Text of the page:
• Life Tip

            So, then what is your point exactly? You claim pregnancy is not a disease. Multiple people provide you with examples of things that are also not diseases yet still require medical attention, from the painful-but-typically-not-life-threatening (fracture) to the serious (tiger attack). This disturbs you for some inexplicable reason.

            Many women welcome pregnancy and find beauty in the process. But you can do that and still accept that it can also be very dangerous. And unlike many other dangerous situations, we have the technology to make it much safer. It’s not a difficult concept.

          • sdsures

            Some women’s pregnancies are classed as high risk right from the very start, because of factors outside their control, such as dwarfism, cerebral palsy, hydrocephalus, epilepsy, short stature, hip dysplasia, and other pre-existing conditions.

          • Box of Salt

            Beverley Collins “pregnancy is comparable to (and it’s quite a list) . . . We’re all a just a little hysterical here, right?”

            Way to miss to the point.

            Do you remember quoting “maximize babies’ lives and brain function”? Would you care to address that, or are you too hung up on trying to assert that all pregnancies are normal?

          • Stacy21629

            Beverley – have you ever BEEN pregnant? If so, would you say you felt exactly the same or different than when you were not pregnant? If different, then you have already acknowledged that pregnancy is NOT the normal physiologic state. There are a TON of changes that happen in a woman’s body and unfortunately that also results in a TON of potential bad outcomes as well. Whether you eat well, exercise, take your prenatals or not. Some women just puke their guts out for weeks on end. Others don’t. Some women have GD. Others don’t. Some women have elevated BP. Others don’t. And some women will have complications in labor and others won’t. If you have a crystal ball that will tell OBs from conception which women will have which complications and when, then by all means – share away! Otherwise, you are blatantly ignoring the obvious because of your biased NCB philosophical beliefs.

          • Medwife

            Oh, I would call it a normal physiologic state, but it’s a state with a much larger number of ways to totally lose homeostasis, very quickly. It’s a fragile state. And I think anyone who has been pregnant would agree with you there.

          • Irène Delse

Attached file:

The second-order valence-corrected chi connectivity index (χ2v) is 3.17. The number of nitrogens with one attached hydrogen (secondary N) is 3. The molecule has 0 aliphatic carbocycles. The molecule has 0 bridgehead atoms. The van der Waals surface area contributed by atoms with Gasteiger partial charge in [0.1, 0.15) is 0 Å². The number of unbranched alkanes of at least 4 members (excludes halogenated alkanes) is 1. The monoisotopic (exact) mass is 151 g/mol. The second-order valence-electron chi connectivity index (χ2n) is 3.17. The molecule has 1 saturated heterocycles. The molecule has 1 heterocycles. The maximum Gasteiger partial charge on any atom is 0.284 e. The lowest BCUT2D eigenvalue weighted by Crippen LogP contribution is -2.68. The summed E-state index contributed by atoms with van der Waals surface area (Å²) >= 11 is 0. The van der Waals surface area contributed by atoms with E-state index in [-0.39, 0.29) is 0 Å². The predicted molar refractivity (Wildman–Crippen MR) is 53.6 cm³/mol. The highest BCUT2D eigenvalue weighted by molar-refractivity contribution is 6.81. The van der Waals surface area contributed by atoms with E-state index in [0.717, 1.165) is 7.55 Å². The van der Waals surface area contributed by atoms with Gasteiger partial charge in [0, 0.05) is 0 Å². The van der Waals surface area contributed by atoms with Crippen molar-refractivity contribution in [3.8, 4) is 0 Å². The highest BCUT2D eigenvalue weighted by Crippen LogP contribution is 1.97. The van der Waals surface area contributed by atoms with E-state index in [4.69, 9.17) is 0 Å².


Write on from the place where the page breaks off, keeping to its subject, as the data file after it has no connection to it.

When someone brings up the “pregnancy is not a disease” thing, I always wonder: what about early childhood? Or old age? They are not abnormal states either, but you tend to need medical care more often when you’re very young or very old, and for good reason. Why is it so hard for many people to understand that pregnancy too can make you more vulnerable?

          • Stacy21629

            This is a much better comparison.

          • Young CC Prof

            Good point. Also, remember that at least half the reason you want to give birth in the hospital is for the baby. There are any number of potentially very serious medical conditions that are primarily seen in babies during their first minutes, hours or days of life. It’s the most vulnerable time in a child’s life, why wouldn’t you want medical care within arm’s reach when your baby has to breathe for the first time?

          • sdsures

            Yep.

          • LibrarianSarah

            Are you being purposely obtuse or are you just not that bright? The point is that just because something is not a disease doesn’t mean it is not a medical emergency. This includes childbirth and many pregnancy related complications.

          • sdsures

            Example: hydrocephalus, which can occur if a baby is deprived of oxygen or has bleeding in the brain during delivery (there are a number of other risk factors) is a *disorder*, not a “disease”. Even though it is not a disease, it is still considered a medical emergency and can be fatal if left untreated.

            Is the point of this mini-thread to quibble over words and definitions in a lay community, or are we actually trying to have a discussion here? Diseases and disorders aren’t the same thing, period.

            Pregnancy is not an ongoing state that a woman, without outside influences, finds herself in 365 days a year. With outside influences, it does affect her a certain number of days per year, and thereafter because of raising a child. So I appreciate some of what Beverly is trying to say, in that pregnancy is a temporary state of being that requires specialized medical attention not otherwise needed during a woman’s lifetime.

      • LibrarianSarah

        I always wonder what these “it’s not a disease” people do if they break a leg. Do they just rub some kale on it and call it a day?